Sunday, February 24, 2008

Warren Buffett is a Man of Great Faith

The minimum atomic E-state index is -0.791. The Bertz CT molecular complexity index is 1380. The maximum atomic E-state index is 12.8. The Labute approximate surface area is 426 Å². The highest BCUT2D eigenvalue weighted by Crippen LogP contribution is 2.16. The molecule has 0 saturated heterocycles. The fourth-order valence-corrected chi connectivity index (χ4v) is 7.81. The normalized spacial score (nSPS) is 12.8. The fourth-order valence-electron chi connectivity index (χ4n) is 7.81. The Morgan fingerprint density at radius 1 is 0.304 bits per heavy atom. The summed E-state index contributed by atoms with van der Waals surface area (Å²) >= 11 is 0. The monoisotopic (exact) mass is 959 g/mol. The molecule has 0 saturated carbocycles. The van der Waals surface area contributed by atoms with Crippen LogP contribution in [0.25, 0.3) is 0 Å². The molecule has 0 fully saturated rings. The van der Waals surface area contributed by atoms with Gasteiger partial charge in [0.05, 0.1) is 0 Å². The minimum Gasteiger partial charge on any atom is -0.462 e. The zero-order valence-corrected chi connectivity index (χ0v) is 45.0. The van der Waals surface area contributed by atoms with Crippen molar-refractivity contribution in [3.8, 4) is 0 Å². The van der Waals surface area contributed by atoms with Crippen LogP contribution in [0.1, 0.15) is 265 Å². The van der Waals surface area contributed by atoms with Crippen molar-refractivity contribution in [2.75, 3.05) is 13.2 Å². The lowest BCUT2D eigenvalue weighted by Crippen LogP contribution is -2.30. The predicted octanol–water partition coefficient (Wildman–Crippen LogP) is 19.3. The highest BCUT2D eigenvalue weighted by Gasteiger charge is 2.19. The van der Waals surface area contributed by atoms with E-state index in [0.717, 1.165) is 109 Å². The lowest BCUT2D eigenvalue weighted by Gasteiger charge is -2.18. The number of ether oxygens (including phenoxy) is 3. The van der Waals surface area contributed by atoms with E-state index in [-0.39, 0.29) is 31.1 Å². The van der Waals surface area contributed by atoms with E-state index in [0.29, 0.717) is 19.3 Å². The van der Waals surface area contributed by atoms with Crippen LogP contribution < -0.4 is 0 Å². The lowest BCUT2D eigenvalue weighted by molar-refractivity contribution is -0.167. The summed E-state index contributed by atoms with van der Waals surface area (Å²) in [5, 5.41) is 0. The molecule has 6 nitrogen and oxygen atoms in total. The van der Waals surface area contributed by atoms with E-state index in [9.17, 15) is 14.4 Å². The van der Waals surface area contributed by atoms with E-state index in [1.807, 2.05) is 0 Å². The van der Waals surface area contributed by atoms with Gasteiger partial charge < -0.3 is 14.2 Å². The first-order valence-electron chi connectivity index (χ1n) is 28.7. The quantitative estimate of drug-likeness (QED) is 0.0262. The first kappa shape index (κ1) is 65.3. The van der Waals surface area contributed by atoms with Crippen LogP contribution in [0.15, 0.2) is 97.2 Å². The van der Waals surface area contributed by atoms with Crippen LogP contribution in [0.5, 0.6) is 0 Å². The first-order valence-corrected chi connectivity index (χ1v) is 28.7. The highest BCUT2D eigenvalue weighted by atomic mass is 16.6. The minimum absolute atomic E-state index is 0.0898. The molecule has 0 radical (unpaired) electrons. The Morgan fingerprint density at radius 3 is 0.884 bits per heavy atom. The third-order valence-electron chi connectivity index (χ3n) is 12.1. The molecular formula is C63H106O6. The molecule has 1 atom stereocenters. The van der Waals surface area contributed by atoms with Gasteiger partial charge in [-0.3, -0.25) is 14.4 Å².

Everyday, it seems we are fed the latest dose of bad news about the economy -- from housing to unemployment to inflation. Did it ever occur to you that there might actually be good news out there? Good news that puts all of the bad in perspective and calms the bad-news blues that always seem to be accumulating in our stomachs. I believe the good news that so many people miss is that life is ticking on and it a good life, even if it never makes the cover of the New York Times or the Wall Street Journal. People are going to work, caring for their families, building lives, serving their communities and their fellow man. I would like you to let you in on a secret. Blessings abound in this world. Opportunities are everywhere and one of the greatest capitalists of all time agrees with me, or maybe I should say, I agree with him. While in Canada recently, Warren Buffett was asked if he was pessimistic about the United States in light of the subprime crisis. The following are some excerpts of his comments in an interview with the National Post of Canada. (click to read whole article) "Warren Buffett said Wednesday he is confident the U.S. financial sector can get through its troubles without a government bailout and remains bullish about the long-term prospects for the U.S. economy. "I am a huge bull on the American economy," said Mr. Buffett, in an exclusive interview with the National Post. "We'll always get through," he said. "I'm a bull on the United States. Just think about how silly it would have been to be anything other than a bull on the United States since 1790. It is not a smart thing to sell the United States short over the years -- or Canada for that matter. The world does get better. People get more productive. More human capacity is unleashed over time." I have no notion if Mr. Buffett is a person of religious faith, I hope he is, but I have noticed that he has more faith in the United States and humankind than most other financial people I have known over the last 30 years. He is constantly buying or trying to buy companies that the markets are shunning; companies investors are throwing away as being worthless; companies whose time has past, or whose problems are too daunting to survive. The following is just a short list of some of Mr. Buffett's investments in recent years: He bought a building materials company when asbestos lawsuits were filling up court dockets; he bought at least two troubled utilities; he recently bought a handful of US banks at the height of the subprime crisis; he bought a mobile home manufacturer; he bought into Lloyds of London when the risks were huge. He was active in taking on more risk in his reinsurance divisions after the devastation of 9/11 and Katrina. He recently offered to take on the risk of nearly 800 billion dollars worth of the municipal bonds of American cities and towns. In all these actions Mr. Buffett has been exhibiting faith. Faith in humankind. Faith in the laws of our country. Faith in the leadership and workers of the companies he buys. Faith in our system of private ownership and the rule of law. Somewhere along the line he learned something very valuable from which we can all profit: Everything is not going to hell in a hand basket, in fact its destination is in the other direction. This bit of wisdom has enriched him beyond measure, brought him remarkable fame, and given him a joie de vivre that few people possess. He says he tap dances to work. This does not sound like the kind of man who pays much attention to the evening news.